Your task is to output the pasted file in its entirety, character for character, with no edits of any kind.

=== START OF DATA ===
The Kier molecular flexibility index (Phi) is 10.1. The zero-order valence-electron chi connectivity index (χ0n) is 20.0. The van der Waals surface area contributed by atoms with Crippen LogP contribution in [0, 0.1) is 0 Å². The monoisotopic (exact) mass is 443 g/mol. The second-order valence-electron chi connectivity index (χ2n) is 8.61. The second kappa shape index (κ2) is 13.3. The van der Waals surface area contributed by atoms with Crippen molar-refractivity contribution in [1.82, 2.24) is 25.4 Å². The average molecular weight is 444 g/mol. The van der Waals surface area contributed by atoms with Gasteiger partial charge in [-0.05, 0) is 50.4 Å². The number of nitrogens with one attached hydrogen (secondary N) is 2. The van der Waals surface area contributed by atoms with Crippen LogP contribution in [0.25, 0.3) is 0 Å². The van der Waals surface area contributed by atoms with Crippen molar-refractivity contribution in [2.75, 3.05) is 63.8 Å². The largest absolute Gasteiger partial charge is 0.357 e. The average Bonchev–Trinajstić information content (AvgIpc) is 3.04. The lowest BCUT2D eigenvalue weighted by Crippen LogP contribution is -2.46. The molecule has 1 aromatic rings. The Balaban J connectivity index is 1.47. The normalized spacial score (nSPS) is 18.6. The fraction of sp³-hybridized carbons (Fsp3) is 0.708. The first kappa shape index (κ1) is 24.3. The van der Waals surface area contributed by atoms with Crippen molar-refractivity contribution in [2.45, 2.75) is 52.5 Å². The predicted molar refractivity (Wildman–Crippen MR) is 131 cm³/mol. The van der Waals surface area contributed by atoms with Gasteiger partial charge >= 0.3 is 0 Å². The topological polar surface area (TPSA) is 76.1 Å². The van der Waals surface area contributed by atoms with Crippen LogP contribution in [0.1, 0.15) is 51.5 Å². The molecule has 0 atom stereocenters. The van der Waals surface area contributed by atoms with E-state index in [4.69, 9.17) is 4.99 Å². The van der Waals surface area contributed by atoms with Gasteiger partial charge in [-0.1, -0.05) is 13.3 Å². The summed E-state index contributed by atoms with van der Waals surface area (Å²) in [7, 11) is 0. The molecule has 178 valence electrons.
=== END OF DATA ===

The Kier molecular flexibility index (Phi) is 10.1. The zero-order valence-electron chi connectivity index (χ0n) is 20.0. The van der Waals surface area contributed by atoms with Crippen LogP contribution in [0, 0.1) is 0 Å². The monoisotopic (exact) mass is 443 g/mol. The second-order valence-electron chi connectivity index (χ2n) is 8.61. The second kappa shape index (κ2) is 13.3. The van der Waals surface area contributed by atoms with Crippen molar-refractivity contribution in [1.82, 2.24) is 25.4 Å². The average molecular weight is 444 g/mol. The van der Waals surface area contributed by atoms with Gasteiger partial charge in [-0.05, 0) is 50.4 Å². The number of nitrogens with one attached hydrogen (secondary N) is 2. The van der Waals surface area contributed by atoms with Crippen LogP contribution in [0.25, 0.3) is 0 Å². The van der Waals surface area contributed by atoms with Crippen molar-refractivity contribution in [2.75, 3.05) is 63.8 Å². The largest absolute Gasteiger partial charge is 0.357 e. The average Bonchev–Trinajstić information content (AvgIpc) is 3.04. The lowest BCUT2D eigenvalue weighted by Crippen LogP contribution is -2.46. The molecule has 1 aromatic rings. The Balaban J connectivity index is 1.47. The normalized spacial score (nSPS) is 18.6. The fraction of sp³-hybridized carbons (Fsp3) is 0.708. The first kappa shape index (κ1) is 24.3. The van der Waals surface area contributed by atoms with Crippen molar-refractivity contribution in [2.45, 2.75) is 52.5 Å². The predicted molar refractivity (Wildman–Crippen MR) is 131 cm³/mol. The van der Waals surface area contributed by atoms with Gasteiger partial charge >= 0.3 is 0 Å². The topological polar surface area (TPSA) is 76.1 Å². The van der Waals surface area contributed by atoms with Crippen LogP contribution in [0.1, 0.15) is 51.5 Å². The molecule has 0 atom stereocenters. The van der Waals surface area contributed by atoms with E-state index in [4.69, 9.17) is 4.99 Å². The van der Waals surface area contributed by atoms with Gasteiger partial charge in [-0.1, -0.05) is 13.3 Å². The summed E-state index contributed by atoms with van der Waals surface area (Å²) in [7, 11) is 0. The molecule has 178 valence electrons.